Student Senate

Grand Marshal, Provost hold discussion

In a break from their usual Monday night meetings, the Student Senate hosted Provost Dr. Rebecca Doerge for a discussion on the future of Rensselaer. Doerge assumed her new position on August 1, 2023 after previously serving as Carnegie Mellon University’s Glen de Vries Dean of the Mellon College of Science for seven years. The discussion was moderated by Grand Marshal Ben Viner ’24.

The discussion began with a handful of prewritten questions submitted by Senators. The first question was in regards to the recent merging of the Student Life office and Enrollment Management office with the Provost office. Doerge stated that at other universities it is more common to have several offices and divisions under the Provost. At RPI, most offices, including Student Life and Enrollment, are under the President. When she first began the job, the Provost only oversaw the offices of Undergraduate Education, Graduate Education and Institutional Research and Assessment. Doerge added that “presidents are what we refer to as outward facing, they talk to alumni, they talk to business leaders, they create vision.” This change should give President Martin A. Schmidt ’81 more “wiggle room.” Doerge also hopes that having all of the academic offices under one office will improve communication between them.

Viner then asked if there were any plans to encourage more project-based curriculum instead of exam-based. Doerge stated she was impressed with the amount of experiential learning she has already seen, but noted the challenges with larger, first-year introductory courses. She also mentioned that there were other ways to evaluate students, such as oral exams or competency based exams where students only move on once they have proven competency. Notably, Doerge stated that “you are here to learn how to learn and to learn how to think… it's a whole critical thinking that, quite honestly, [the] American education system [does not] do well.”

Graduate President Alexander Lutsevich then followed up by asking if there were any ideas of involving graduate students more in the teaching process. Doerge agreed with the premise, saying, “we have graduate students who will want a career in academics and graduate students who will want a career in teaching, and that we need to promote that.” She also mentioned that when she was going through her education, faculty would try to recreate graduate students in their own image. Doerge believes this system should go away because there are people who are talented at teaching.

The conversation then shifted to the Provost’s recent change in the excused absence policy in which Viner asked Doerge for her rationale in making the change. She stated that “you guys are young adults who need to learn how to balance your time and you don’t need to have a written excuse to be responsible for your own time.” Importantly, Doerge mentioned that she did make a mistake with how the policy change was rolled out, but she won’t retract the change. Given the opportunity to announce the change again, Doerge wanted to socialize the change and discuss it more with the student body and faculty.

The Provost then discussed a plan for a pilot testing center for students with accommodations or missed an exam due to illness. She didn’t reveal much information about the testing center or where it would be located because there were still some issues that needed to be resolved. However, she did mention that she wants to have the pilot testing center up and running for the Spring semester while spending virtually no money on the program.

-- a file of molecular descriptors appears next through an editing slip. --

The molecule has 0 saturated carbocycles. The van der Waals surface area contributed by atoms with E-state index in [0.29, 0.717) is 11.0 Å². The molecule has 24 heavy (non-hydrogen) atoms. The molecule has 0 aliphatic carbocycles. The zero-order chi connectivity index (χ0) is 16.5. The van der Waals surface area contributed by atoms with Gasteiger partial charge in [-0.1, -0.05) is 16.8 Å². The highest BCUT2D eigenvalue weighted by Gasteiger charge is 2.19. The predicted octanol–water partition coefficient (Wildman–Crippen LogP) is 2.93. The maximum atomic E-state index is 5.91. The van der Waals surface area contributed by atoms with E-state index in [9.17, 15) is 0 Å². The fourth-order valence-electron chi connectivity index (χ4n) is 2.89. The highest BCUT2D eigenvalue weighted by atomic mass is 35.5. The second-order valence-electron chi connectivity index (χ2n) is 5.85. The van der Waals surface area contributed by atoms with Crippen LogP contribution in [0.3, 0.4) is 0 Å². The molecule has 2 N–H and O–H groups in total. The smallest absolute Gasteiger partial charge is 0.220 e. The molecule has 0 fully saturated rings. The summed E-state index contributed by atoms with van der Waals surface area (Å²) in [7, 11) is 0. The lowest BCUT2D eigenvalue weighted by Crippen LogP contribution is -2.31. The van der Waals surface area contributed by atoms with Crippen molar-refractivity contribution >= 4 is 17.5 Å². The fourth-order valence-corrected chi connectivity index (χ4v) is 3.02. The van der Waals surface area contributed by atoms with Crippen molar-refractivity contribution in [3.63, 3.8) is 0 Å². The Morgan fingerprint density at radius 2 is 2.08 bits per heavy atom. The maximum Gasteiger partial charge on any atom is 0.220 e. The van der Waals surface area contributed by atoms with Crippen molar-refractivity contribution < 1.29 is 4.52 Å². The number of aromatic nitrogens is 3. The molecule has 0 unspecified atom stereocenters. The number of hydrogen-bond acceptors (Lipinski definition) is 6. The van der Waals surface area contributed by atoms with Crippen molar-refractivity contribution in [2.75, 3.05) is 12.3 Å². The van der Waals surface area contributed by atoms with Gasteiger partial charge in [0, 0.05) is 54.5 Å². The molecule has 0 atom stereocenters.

The final prewritten question was in regards to the Grand Marshal’s plan to reduce textbook costs. According to Viner, a pilot program was started a few weeks ago where for a handful of the large first-year courses, including Calculus I and Physics I, the access codes will be purchased in bulk at a reduced cost for students. Doerge then added that the next step involved making it so students don’t need to go to the bookstore to get an access code. A larger rollout of this program is expected to begin in the Spring semester.

Senators were eventually given the opportunity to ask Provost Doerge questions directly. One question was in regards to Doerge’s experiences at previous schools and how the transition from CMU to RPI has been. Another question was about how recent exam averages for first-year classes were lower than in previous years. One of the more interesting questions, however, was from Vice Grand Marshal Philip Paterson ’25 in regards to how RPI should deal with ChatGPT. Doerge stated that she believed it to be a tool that wasn't going anywhere anytime soon. She also added that “you might be using ChatGTP [sic] but somebody out there is learning just as much about you as you are about whatever you are getting out of it.”

While Provost Doerge answered several specific questions throughout the meeting, she was asked broadly what personal priorities were. She stated that “this place is small enough to not be as complicated. I think it’s no secret that the pre-Marty administration was not all that warm and fuzzy, welcoming is a better word for it. I think that if I walk away from here at the end of five, ten years, or however long and I’ve influenced the culture to make it a kinder, more welcoming place that people are proud of, then I’ve done my job.”

This Senate meeting was held on November 6. Senate meetings are held every Monday at 8 pm in the Shelnutt Gallery.